1 teaspoon vanilla extract
1 tablespoon vegetable oil (skip if using full fat yogurt or sour cream)
1 1/2 cups flour
1 teaspoon baking soda
1/2 teaspoon salt
at least 2 cups chopped rhubarb
1 tablespoon raw sugar
1/4 cup sliced almonds
Grease and flour a 9"x13" glass baking dish and preheat the oven to 350 F. Chop fresh rhubarb in advance. If using frozen, thaw and drain. Whisk the egg, sugar, yogurt, vegetable oil, and vanilla together. Add the flour, baking soda, and salt and stir quickly with wooden spoon. Add rhubarb and stir to combine, then pour into greased and floured baking dish and spread evenly. Work quickly as the baking soda will instantly start to react with the acid in the yogurt (probably a big slower with dairy sour cream). Sprinkle with sliced almonds, and then sprinkle sugar on top. Bake at 350 F for 30-40 minutes, or until top is golden brown.
This makes a springy, delicious cake that would be good with any type of berry as well. Serve plain or with whipped cream, warm or cold. The rhubarb is not sweetened, so the sugar on top is necessary, along with the full cup of sugar in the batter. If you like your desserts very sweet, toss the rhubarb in sugar to coat before baking. But for me this was just perfect.
This cake was so easy it is definitely going in regular rotation. It will probably be a little more tender and moist with real sour cream, or full-fat yogurt, than the nonfat kind, however. But I could see it easily adapting to each fruit harvest as it comes in - rhubarb, strawberries, sour cherries, raspberries, blueberries, peaches, plums, blackberries, etc. And of course, you can always slice and freeze raw rhubarb for wintertime baking.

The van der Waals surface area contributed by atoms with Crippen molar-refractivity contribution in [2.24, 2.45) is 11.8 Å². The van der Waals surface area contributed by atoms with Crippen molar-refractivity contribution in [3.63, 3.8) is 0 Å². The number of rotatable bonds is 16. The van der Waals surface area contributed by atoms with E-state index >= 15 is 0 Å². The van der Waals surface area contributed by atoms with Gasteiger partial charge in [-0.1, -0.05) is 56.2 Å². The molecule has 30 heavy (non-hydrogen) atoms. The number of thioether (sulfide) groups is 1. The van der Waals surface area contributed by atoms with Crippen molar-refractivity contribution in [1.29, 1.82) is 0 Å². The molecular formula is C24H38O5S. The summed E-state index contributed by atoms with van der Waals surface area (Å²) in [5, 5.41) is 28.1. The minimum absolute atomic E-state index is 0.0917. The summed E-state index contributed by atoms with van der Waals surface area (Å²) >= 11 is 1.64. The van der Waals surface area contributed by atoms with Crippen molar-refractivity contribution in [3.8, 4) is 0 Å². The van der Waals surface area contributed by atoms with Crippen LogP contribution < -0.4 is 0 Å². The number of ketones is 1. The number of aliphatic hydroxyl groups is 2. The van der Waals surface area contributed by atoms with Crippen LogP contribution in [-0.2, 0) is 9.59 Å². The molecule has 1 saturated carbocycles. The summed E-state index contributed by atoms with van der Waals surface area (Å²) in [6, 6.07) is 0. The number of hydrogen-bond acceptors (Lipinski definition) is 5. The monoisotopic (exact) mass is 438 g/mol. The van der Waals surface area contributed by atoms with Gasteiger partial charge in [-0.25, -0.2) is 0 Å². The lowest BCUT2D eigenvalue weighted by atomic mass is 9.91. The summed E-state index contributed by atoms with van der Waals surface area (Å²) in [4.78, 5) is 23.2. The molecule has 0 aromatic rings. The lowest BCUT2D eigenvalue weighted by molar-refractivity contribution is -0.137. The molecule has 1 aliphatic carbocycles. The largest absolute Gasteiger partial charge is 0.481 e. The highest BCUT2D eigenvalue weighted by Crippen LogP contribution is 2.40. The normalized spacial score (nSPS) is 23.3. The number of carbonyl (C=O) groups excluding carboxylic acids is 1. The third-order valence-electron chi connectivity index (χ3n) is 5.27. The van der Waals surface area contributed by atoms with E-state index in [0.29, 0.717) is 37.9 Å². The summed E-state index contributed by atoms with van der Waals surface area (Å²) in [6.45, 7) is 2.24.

Litchville is a very small town in Barnes County in the Eastern half of the state, and clearly there are lots of rhubarb experts there! The cookbook has approximately 150 pages of recipes, everything from the more traditional like cakes, pies, and preserves, to beverages, breads, and salads. Rhubarb culture is strong in the Upper Midwest, especially North Dakota, because the cold climate makes it difficult to grow most fruits. Rhubarb thrives in cold and neglect. North Dakota's long, cold winters, and cool, wet springs are perfect for rhubarb, which needs a certain number of below-freezing days in the winter to produce. Certainly the rhubarb I planted in New York is doing much less well.
According to Ritzy Rhubarb, "Rhubarb is an enigma. Botanically it is a vegetable, but legally it is a fruit. A court ruling in Buffalo, New York, on July 17, 1947, declared it a fruit because its use in the home is similar to that of other fruits." Rhubarb is related to buckwheat, and only the stalk is edible. The leaves contain a toxic amount of oxalic acid (what makes rhubarb sour) and should not be eaten. The stalks, which range in color from pale green to ruby red, are a sour treat after a long winter. Mom and others of her generation remember going out to the garden with a cup of sugar and a paring knife and dipping the raw rhubarb stalks in the sugar to eat. That's a little too sour for me, but a fun childhood memory. I like rhubarb in everything from pie, bars, cakes, breads and jams to more savory applications like mixing rhubarb sauce with garlic and eating it with chicken or pork. Yum.
Do you have a favorite way to eat rhubarb?
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Sarah Wassberg Johnson has an MA in Public History from the University at Albany and studies early 20th century food history.